Glad to see Canada as part of the top 10, and also that it’s not only applying to the young per se, older people also qualifying.

‘Not be taken for granted’, humm… that surely would be really nice…

(For now, I feel I’m not taken for anything. Surviving is my preoccupation NO. 1.)


#4

Getting the overview & identifying impact

Noemi thank you so much for putting together the summary, it’s very helpful to get an overview and puts some things in perspective. I think one of the most challenging aspects of navigating the world and the challenges I come across in my personal professional and social paths is getting a sense of the bigger picture. Where does it make sense to make a personal investment…what things are within my control and sphere of influence and which things completely outside my influence can and do have big effects on my life. Taking part of information via media consumption is really not enough as we tend to live in echo-chambres. Take the Olympics in London as an example. Based on what is going on in my twitter and FB feeds the overall experience of the London games is negative. But when I was in London for a brief visit yesterday and had conversations with people this couldn’t be further from the truth. The experience on the ground is really very different from the information I was getting was implying…What questions do you have after reading the paper? Do you feel it answers any of the questions you had about navigating you own transition? Any areas you want us to explore in more detail or that you would like to ask others in the community?


#5

Unlocking pressure to perform a certain way

The ways Edgeryders have to be making the transition, as illustrated in the paper, reveal a number of personal strategies that feel immensely useful for me personally… I have learned a lot about personal resilience in navigating my transition. In my case it’s more psychological because before I felt there was a lot of pressure from older generations and the society (community is too big a word for this): for which making a living with integrity has a lot to do with status and coherent & ascending career paths. This felt so even before the crisis and huge unemployement rates. It seems Edgeryders are restoring the meaning of integrity, and that helps unlock the pressure and opens up a world of possibilities in terms of making a living and being happy about it.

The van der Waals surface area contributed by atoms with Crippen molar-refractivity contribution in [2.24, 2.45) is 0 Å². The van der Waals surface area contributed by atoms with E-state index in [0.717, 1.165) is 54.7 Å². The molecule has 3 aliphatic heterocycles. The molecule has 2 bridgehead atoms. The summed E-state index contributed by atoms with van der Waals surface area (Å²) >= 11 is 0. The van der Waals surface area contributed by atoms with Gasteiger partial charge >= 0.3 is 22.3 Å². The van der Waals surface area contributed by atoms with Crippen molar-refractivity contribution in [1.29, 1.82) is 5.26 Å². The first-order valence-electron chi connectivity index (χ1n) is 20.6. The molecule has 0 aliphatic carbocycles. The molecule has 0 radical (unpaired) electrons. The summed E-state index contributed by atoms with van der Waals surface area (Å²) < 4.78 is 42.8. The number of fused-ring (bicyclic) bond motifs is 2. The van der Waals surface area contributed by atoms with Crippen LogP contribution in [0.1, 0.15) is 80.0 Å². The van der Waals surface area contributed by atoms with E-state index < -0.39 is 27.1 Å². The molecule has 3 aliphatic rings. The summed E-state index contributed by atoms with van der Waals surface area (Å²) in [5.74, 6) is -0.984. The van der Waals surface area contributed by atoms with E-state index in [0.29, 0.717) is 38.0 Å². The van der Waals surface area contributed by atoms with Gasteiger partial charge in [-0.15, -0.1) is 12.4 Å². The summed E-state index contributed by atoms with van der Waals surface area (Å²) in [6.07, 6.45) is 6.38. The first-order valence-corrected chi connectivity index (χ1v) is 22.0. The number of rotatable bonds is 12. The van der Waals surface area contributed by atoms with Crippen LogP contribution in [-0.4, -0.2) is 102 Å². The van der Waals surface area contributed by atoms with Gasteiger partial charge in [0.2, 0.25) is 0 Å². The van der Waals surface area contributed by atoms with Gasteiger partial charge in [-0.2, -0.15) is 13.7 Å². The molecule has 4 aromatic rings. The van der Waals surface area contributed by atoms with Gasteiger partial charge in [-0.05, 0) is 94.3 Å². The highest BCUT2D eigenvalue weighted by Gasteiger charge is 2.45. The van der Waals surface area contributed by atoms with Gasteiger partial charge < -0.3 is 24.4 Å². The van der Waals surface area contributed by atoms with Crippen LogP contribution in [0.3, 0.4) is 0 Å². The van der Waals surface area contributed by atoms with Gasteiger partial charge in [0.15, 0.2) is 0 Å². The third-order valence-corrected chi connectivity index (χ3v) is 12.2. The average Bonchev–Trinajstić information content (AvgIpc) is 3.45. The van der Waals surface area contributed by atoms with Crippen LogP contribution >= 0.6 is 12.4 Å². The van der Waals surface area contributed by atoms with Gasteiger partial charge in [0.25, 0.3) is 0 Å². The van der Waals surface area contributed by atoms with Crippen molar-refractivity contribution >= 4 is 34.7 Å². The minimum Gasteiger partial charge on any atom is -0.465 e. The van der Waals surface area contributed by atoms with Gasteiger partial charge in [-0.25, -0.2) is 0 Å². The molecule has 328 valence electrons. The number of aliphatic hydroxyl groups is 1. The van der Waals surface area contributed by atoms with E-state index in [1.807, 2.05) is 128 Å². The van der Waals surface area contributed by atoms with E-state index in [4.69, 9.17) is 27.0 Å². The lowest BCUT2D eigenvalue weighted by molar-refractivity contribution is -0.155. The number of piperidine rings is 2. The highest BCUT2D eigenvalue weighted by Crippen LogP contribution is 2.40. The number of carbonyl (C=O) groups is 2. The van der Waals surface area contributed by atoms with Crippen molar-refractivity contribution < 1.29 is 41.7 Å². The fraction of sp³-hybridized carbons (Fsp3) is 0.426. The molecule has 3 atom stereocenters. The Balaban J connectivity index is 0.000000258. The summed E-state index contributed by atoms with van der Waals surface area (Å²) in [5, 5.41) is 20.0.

I think an important function of this Handbook will be the re-building of trust in ourselves and giving hope to our generation. Gilda was mentioning it in the beginning of Edgeryders project, and I think we can now check this off our list!

About remaining questions, one that’s been in the back of my head for a while now, also looking at the big picture, is how do we link Edgeryders new culture of working to those people who don’t know there’s a new culture of working which can explain what they think is #failure or inability to ascend, to make a living “successfully”? A commentator on the full report doc asks: “What about young people who do find employment, but are prevented from growing personally and professionally because of a job that doesn’t fit their aspirations and interests?”

How can they and others, not so much ryding edges, maximize their opportunities? is this where better policies come in?

Another thing I wonder is: how do we translate portofolio careers into socially accepted norms and professional paths? I wrote a post here explaining in more detail, if anybody is interested to help with it…


#6

Nicely done

Thanks for this, I read the longer report last night, in fact it was early morning and I was quite tired and to be honest, the language and structure were a bit much for me. It could well have been the tiredness, I will try again today. This summary is much more digestible.